Saturday, January 16, 2016

David Bowie

Monday morning, the day before my fortieth birthday, I went into the shower and switched on the radio. Nick Robinson was sort-of apologising for cutting an interview short, saying excitedly that they were pressed for time because of ‘the extraordinary news about David Bowie’. He was much too excited, actually, without seeming to give a damn for anything but the News Event side of it (mental note: stop listening to his programme). It seemed impossible news, three days after Bowie’s new album came out on his birthday. That’s not what happened the last time an album came out on his birthday. We know the drill now: he’s back, but he doesn’t want to talk. He’ll put out records that try to be David Bowie records again, and we’ll love him for it, even if they don’t quite manage to be. Maybe they even will, and he’ll close in on Scott Walker in terms of an accelerated late blossoming. ★ sounded good on Saturday, kept its tone better than The Next Day, I thought. He’s cleared the cobwebs, we’re ready for the off. I’m sure he won’t mind that I never bothered with Heathen, Reality, ‘Hours…’ or Earthling. He certainly won’t now, although looking online for Jon Wilde’s Melody Maker review of Tin Machine II, I found the aftermath: ‘Bowie’s PR later told me that Bowie read it and cried when he got to the last line. I’m not proud of that.’ The last line, from memory: ‘Sit down man, you’re a bloody disgrace’. He did care about the battering his reputation took, and the music press, in those days, could be as vicious as the tabloid press still is now. Wilde’s review set out the good against the bad, and contained a list of songs (‘Win’, ‘TVC 15’, ‘Heroes’, ‘Ashes to Ashes’) which served as a handy guide to the recent reissues of all those great ’70s albums. It was archetypal: don’t even think of listening to anything outside the Space Oddity-to-Scary Monsters window. That was the drill then. And now? It’s too late to be hateful. That’s a liberating thing.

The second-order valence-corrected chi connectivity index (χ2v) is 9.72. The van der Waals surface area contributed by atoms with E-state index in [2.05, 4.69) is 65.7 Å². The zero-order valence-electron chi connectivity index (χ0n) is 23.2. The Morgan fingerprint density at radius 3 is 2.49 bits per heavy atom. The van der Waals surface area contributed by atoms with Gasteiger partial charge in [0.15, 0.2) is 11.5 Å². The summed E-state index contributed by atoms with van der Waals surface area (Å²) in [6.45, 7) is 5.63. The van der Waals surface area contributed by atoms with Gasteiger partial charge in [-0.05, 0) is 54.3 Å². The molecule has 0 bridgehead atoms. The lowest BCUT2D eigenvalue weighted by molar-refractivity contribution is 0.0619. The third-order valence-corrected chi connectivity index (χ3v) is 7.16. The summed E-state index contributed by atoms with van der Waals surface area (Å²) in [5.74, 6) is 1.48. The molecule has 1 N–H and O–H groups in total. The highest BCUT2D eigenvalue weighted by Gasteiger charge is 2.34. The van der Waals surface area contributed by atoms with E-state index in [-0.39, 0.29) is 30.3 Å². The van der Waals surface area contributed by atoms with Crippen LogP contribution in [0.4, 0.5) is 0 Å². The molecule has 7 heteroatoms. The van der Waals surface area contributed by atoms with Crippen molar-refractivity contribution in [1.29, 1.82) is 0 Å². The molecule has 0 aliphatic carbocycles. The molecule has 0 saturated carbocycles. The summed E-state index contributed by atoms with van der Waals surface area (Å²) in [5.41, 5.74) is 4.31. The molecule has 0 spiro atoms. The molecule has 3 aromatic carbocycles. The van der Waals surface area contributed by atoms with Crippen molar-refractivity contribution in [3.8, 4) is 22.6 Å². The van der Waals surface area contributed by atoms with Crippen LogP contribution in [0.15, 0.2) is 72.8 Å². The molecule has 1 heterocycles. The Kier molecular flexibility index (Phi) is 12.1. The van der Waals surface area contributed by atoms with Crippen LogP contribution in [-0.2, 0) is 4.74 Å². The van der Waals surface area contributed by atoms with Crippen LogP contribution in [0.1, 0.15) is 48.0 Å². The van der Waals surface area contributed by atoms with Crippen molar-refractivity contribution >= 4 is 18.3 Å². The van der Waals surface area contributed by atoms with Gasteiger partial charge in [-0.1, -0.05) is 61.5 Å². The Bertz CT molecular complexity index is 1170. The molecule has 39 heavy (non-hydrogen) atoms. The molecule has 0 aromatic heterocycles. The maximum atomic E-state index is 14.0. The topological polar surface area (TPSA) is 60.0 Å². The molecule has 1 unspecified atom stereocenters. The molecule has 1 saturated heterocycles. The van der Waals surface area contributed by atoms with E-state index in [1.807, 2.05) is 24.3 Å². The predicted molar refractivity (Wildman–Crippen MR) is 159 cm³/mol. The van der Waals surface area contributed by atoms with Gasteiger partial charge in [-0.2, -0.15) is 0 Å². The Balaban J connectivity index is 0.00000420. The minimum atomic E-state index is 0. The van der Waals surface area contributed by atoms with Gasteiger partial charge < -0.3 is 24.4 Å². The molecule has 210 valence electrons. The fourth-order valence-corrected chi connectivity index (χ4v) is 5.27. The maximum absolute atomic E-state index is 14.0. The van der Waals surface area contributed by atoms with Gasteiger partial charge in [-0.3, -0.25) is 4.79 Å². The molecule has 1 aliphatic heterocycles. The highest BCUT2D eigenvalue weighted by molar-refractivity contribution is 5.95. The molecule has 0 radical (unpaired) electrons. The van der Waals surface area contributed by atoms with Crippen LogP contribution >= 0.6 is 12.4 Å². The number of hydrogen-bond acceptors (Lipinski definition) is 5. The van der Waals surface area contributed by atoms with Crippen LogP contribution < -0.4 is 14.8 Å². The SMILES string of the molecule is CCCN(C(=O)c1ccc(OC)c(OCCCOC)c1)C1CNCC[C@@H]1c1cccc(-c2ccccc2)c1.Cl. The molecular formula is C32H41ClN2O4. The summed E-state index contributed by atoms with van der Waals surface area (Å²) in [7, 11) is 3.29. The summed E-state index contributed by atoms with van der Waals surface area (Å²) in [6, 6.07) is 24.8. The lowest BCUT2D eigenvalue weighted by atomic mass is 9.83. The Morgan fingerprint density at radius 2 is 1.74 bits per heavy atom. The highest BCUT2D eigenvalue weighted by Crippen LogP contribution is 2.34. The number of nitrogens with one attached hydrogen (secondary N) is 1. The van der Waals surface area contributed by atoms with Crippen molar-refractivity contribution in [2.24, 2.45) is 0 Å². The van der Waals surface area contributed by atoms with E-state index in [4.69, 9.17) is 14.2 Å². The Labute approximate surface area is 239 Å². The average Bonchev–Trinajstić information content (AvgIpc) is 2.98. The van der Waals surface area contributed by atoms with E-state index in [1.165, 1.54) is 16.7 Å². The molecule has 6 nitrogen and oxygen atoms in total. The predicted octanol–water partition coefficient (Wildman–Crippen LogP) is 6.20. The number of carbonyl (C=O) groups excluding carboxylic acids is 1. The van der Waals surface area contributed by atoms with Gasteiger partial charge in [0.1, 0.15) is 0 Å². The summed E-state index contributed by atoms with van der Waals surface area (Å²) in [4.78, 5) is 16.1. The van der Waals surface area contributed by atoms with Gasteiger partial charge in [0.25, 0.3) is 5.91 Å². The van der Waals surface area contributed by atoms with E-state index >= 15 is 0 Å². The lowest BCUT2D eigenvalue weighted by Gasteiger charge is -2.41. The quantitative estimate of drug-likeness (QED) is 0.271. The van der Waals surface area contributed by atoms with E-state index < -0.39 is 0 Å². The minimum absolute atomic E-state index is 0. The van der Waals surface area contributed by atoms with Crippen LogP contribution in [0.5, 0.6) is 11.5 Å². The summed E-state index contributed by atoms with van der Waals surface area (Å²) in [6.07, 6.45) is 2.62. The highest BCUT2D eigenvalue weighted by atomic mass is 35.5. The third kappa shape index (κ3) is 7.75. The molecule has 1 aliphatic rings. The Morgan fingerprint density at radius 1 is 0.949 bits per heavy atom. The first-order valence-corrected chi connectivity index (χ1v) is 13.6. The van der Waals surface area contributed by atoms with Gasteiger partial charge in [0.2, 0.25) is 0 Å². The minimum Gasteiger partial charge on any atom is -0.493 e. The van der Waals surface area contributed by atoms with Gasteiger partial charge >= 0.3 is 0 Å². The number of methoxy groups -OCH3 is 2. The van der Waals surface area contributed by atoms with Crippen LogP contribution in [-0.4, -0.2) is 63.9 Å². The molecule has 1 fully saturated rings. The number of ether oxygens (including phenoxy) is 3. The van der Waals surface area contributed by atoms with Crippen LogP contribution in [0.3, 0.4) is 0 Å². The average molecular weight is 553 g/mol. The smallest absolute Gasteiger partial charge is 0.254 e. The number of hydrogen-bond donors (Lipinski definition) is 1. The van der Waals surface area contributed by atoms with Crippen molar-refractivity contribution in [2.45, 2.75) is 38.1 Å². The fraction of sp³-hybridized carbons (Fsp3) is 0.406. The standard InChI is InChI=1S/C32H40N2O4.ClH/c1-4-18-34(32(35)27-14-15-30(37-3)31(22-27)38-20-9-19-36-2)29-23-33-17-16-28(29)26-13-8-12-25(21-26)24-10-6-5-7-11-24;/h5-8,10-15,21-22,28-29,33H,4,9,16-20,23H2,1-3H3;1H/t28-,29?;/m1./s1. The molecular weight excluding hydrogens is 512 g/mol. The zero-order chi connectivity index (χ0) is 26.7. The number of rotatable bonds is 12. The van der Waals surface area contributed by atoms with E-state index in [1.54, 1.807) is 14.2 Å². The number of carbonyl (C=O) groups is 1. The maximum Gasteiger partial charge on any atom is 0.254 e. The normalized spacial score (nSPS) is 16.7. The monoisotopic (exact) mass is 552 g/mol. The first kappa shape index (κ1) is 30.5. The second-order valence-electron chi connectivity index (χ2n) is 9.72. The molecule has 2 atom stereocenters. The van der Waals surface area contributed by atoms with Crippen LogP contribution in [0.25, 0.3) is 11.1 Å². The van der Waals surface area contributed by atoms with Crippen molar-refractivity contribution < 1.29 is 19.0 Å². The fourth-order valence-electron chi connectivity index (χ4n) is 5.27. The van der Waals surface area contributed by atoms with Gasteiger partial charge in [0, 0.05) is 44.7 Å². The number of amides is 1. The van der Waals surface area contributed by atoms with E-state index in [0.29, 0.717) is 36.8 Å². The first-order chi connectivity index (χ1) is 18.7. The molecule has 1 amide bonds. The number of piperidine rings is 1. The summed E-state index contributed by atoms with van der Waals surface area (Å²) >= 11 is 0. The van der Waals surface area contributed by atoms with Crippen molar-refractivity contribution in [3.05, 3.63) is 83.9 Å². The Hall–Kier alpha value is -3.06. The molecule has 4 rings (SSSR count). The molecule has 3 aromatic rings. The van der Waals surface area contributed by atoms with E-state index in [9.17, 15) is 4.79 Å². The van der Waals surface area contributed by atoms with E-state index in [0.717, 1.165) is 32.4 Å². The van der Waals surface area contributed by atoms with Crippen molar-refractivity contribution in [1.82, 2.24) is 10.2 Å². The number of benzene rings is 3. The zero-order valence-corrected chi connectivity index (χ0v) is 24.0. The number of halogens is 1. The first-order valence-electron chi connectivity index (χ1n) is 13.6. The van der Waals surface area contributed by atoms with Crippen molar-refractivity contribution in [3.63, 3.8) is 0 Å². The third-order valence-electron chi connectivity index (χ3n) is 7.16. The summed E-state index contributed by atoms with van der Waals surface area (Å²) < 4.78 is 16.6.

Friday morning, 23rd January 1976. Eleven days old, I precociously set Station to Station on the turntable… well maybe not. But in 1991, I lapped up those re-issues. Ziggy Stardust makes me think of a nursery called Tiggywinkles at which I did work experience, and snuck in a first listen on the walk there from school, having borrowed it from Wolverhampton Central Library at lunchtime. Low makes me think of Florida, where you’re supposed to go to enjoy theme parks, but I still found a record shop and bought that. Back home, I got a non-re-issue of Aladdin Sane from Time Machine records, which someone had presumably sold in order to upgrade. “Heroes” was in Esso’s Tiger Tokens catalogue, and Dad kindly came through there. I don’t remember where I got Hunky Dory from, which probably means it was HMV. At university, my friend and flatmate Brian had a good line of argument about how dark Hunky Dory is. ‘And don’t give me that about “Fill Your Heart”, it’s a cover’. He listened to Bowie and Marvin Gaye non-stop, and I must admit this over-exposure over several years put me off a bit. He was more in love with the musicianship of the records than I was: another argument we had was about Bowie’s voice, which I said wasn’t that great, and he immediately walked off down a side street. He was right there, but what I was getting at was something to do with artifice and lack of warmth (Brian Wilson was my counter-argument). Momus’ beautiful tribute blog post has a riposte to that, playing with the idea that his death is a hoax:
He’d vicariously lap up the tributes, relish the tears, laughing at our sentimentality about someone we stereotyped, sometimes, as cocaine-cold, when in fact he was a histrionic volcano of emotion.
Poor Momus. Poor Brian. I hope they’re OK. I hope the explosion of affection there has been for Bowie on social media (which Brian probably hates) continues for a good while yet. It feels deserved, and Bowie’s exit feels like a riposte, itself, to the ’90s-and-onwards music press narrative. He’s outsmarted them all, with a move at once Pop and inarguably authentic. He has shown us that there is no such divide. Jon Wilde complained in 1991 that he couldn’t (or didn’t) do breathtaking anymore. With the last breath in his body, he has taken ours one last time. It’s not too late to be grateful.

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